Medication Adherence Advice
Now that you understand why medication adherence is important, how will you ensure that you take your medications as prescribed?
Here are some helpful tips:
- Set a daily reminder on your phone.
- Use an app to remind you to take your medication. Some apps even let you set up reminder phone calls.
- Use a weekly medication organizer to keep your medications in order. It will also help you be proactive by knowing when you’re about to run out of your meds so you can call for refills at the pharmacy a few days earlier. This will take into account delays, for example when a medicine needs to be ordered.
- Make it part of your routine by taking your medications at the same time each day. Ask your pharmacist if you can take all your medications together. For example, let’s say you need to take your thyroid medication in the morning on an empty stomach, but you can take the rest of your medication in the evening. You can create a routine where you take your thyroid medications as soon as you wake up (and have breakfast an hour later) and take all your other medications before you brush your teeth every night.
And remember that your healthcare team is there to help. Don’t be afraid to contact them for specific issues.
Identifying why you’re having trouble staying adherent can help you and your healthcare provider develop a more personalized solution. For example, you can ask for written instructions if you have trouble remembering your supplier’s advice. You can also make a list of medications that you have not tolerated well in the past so that you can refer to them moving forward. And if you don’t understand something, ask for clarification. You can take steps to take charge of your health.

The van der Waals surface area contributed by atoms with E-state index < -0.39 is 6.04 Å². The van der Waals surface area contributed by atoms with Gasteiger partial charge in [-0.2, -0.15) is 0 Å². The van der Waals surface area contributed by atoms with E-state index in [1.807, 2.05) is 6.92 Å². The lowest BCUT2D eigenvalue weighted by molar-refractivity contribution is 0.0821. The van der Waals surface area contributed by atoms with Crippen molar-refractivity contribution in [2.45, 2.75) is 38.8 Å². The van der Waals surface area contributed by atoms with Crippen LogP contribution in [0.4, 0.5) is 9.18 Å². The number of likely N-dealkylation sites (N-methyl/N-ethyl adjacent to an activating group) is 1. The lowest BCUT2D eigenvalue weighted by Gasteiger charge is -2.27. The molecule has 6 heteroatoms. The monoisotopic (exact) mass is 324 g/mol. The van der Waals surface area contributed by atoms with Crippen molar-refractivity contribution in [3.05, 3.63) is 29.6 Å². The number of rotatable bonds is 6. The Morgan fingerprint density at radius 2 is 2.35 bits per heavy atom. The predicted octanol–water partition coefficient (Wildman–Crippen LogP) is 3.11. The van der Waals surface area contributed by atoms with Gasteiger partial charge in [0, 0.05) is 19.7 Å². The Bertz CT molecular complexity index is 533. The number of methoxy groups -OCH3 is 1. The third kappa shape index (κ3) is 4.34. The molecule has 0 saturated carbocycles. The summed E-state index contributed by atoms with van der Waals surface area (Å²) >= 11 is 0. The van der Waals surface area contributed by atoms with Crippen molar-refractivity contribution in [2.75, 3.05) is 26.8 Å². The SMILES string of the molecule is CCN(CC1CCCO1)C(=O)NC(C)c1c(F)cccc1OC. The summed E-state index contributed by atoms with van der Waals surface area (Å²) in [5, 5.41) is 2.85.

Taking your medications as prescribed can affect your health in the short and long term. Some medical conditions are not associated with symptoms, especially in the early stages. It can be helpful to understand why you are taking each medication so you realize the importance of sticking to your medication regimen.
And if you’re having issues with adherence, remember that there’s no need to feel embarrassed to talk to your healthcare provider about it. Be open and honest about why you’re having trouble sticking to your diet. It can be a few minor tweaks – maybe a cheaper drug or a lower dose – that will put you on the path to a healthier life.
Consult your health care provider if you have trouble following your diet due to side effects, cost, or any other issues. They can help you find a solution.
A word from Verywell
Taking medication can feel frustrating or unnecessary when you don’t have symptoms. Know that your health care provider cares about your current and future health and tries to prevent complications. Understanding why you take each medication can help you realize the importance of adherence.
Some people may have trouble adhering to medications that cause side effects and may want to stop taking medication. Instead, if you have trouble sticking to your medication regimen for any reason, contact your healthcare provider. They will be more than willing to help you adjust your diet to ensure you achieve your best health.